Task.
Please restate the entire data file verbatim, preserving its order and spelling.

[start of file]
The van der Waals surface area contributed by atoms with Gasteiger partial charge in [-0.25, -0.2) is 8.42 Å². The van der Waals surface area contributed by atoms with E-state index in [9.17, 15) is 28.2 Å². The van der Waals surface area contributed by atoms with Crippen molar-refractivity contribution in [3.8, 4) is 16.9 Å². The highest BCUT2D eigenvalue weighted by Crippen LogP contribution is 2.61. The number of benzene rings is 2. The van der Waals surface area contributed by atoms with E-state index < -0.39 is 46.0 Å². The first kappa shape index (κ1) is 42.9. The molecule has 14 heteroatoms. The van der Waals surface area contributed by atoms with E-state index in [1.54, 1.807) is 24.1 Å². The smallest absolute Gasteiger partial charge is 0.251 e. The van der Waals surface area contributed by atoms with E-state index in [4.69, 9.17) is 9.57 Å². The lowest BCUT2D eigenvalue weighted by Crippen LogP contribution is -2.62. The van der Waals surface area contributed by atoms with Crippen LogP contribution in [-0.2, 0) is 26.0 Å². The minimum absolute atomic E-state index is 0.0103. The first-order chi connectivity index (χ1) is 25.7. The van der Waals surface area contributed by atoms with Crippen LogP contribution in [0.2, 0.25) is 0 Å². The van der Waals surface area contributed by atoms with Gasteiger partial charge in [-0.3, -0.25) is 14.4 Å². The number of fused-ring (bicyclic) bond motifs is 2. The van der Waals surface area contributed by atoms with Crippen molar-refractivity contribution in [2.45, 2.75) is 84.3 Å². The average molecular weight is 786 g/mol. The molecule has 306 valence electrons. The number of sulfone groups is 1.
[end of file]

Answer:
The van der Waals surface area contributed by atoms with Gasteiger partial charge in [-0.25, -0.2) is 8.42 Å². The van der Waals surface area contributed by atoms with E-state index in [9.17, 15) is 28.2 Å². The van der Waals surface area contributed by atoms with Crippen molar-refractivity contribution in [3.8, 4) is 16.9 Å². The highest BCUT2D eigenvalue weighted by Crippen LogP contribution is 2.61. The number of benzene rings is 2. The van der Waals surface area contributed by atoms with E-state index < -0.39 is 46.0 Å². The first kappa shape index (κ1) is 42.9. The molecule has 14 heteroatoms. The van der Waals surface area contributed by atoms with E-state index in [1.54, 1.807) is 24.1 Å². The smallest absolute Gasteiger partial charge is 0.251 e. The van der Waals surface area contributed by atoms with E-state index in [4.69, 9.17) is 9.57 Å². The lowest BCUT2D eigenvalue weighted by Crippen LogP contribution is -2.62. The van der Waals surface area contributed by atoms with Crippen LogP contribution in [-0.2, 0) is 26.0 Å². The minimum absolute atomic E-state index is 0.0103. The first-order chi connectivity index (χ1) is 25.7. The van der Waals surface area contributed by atoms with Crippen LogP contribution in [0.2, 0.25) is 0 Å². The van der Waals surface area contributed by atoms with Gasteiger partial charge in [-0.3, -0.25) is 14.4 Å². The number of fused-ring (bicyclic) bond motifs is 2. The van der Waals surface area contributed by atoms with Crippen molar-refractivity contribution in [2.45, 2.75) is 84.3 Å². The average molecular weight is 786 g/mol. The molecule has 306 valence electrons. The number of sulfone groups is 1.